Data from: Primary ecological succession in vascular epiphytes: the species accumulation model
Woods, Carrie L. (2017), Data from: Primary ecological succession in vascular epiphytes: the species accumulation model, Dryad, Dataset, https://doi.org/10.5061/dryad.428q1
Epiphytes are integral to tropical forests yet little is understood about how succession proceeds in these communities. As trees increase in size they create microhabitats for late-colonizing species in both small and large branches while maintaining small tree microhabitats for early colonizing species in the small and young branches. Thus, epiphyte succession may follow different models depending on the scale: at the scale of the entire tree, epiphytes may follow a species accumulation model where species are continuously added to the tree as trees increase in size but at the scale of one zone on a branch (e.g., inner crown: 0–2 m from the trunk), they may follow the replacement model of succession seen in terrestrial ecosystems. Assuming tree size as an indicator of tree age, I surveyed 61 Virola koschnyi trees of varying size (2.5–103.3 cm diameter at breast height) in lowland wet tropical forest in Costa Rica to examine how epiphyte communities change through succession. Epiphyte communities in small trees were nested subsets of those in large trees and epiphyte communities became more similar to the largest trees as trees increased in size. Furthermore, epiphyte species in small trees were replaced by mid- and late-successional species in the oldest parts of the tree crown but dispersed toward the younger branches as trees increased in size. Thus, epiphyte succession followed a replacement model in particular zones within treecrowns but a species accumulation model at the scale of the entire tree crown.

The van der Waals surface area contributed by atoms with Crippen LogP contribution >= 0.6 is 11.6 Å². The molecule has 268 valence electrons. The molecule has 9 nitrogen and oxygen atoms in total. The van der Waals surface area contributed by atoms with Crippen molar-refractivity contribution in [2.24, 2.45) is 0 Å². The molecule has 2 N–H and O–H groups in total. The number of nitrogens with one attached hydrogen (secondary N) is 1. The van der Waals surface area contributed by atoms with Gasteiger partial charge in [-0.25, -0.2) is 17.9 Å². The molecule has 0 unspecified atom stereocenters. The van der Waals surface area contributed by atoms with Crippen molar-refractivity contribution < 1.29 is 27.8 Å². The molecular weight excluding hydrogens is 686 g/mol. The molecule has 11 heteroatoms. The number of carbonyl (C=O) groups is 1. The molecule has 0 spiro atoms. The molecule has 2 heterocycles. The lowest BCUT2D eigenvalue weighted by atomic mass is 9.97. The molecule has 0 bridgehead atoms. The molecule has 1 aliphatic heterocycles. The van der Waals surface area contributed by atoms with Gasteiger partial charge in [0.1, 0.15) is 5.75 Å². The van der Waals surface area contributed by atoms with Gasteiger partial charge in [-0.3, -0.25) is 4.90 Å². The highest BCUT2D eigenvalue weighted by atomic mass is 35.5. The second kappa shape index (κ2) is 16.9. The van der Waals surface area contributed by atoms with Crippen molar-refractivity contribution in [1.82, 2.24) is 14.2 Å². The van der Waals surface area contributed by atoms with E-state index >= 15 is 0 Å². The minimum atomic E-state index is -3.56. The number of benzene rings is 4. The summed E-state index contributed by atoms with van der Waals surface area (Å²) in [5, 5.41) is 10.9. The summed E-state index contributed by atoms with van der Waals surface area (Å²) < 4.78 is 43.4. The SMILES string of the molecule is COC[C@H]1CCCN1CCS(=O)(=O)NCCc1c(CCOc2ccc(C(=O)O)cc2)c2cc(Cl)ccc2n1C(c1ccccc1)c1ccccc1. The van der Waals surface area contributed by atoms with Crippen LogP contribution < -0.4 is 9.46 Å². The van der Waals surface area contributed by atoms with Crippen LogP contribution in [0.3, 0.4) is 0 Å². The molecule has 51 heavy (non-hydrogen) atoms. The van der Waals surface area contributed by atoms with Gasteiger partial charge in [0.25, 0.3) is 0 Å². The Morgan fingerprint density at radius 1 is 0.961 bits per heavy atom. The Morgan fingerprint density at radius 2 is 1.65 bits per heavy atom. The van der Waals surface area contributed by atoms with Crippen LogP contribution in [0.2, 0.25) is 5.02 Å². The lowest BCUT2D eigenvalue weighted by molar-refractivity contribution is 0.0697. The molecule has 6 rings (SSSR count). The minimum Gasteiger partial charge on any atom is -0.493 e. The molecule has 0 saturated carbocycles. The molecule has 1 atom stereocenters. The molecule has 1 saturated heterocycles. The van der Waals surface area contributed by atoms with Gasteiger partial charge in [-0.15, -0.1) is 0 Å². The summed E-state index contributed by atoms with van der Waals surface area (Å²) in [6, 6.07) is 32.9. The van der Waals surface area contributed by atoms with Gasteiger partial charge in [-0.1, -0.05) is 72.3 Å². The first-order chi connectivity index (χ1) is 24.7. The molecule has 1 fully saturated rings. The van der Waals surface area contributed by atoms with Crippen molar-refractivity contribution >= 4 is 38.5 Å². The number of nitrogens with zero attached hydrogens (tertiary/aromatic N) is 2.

La Selva Biological Research Station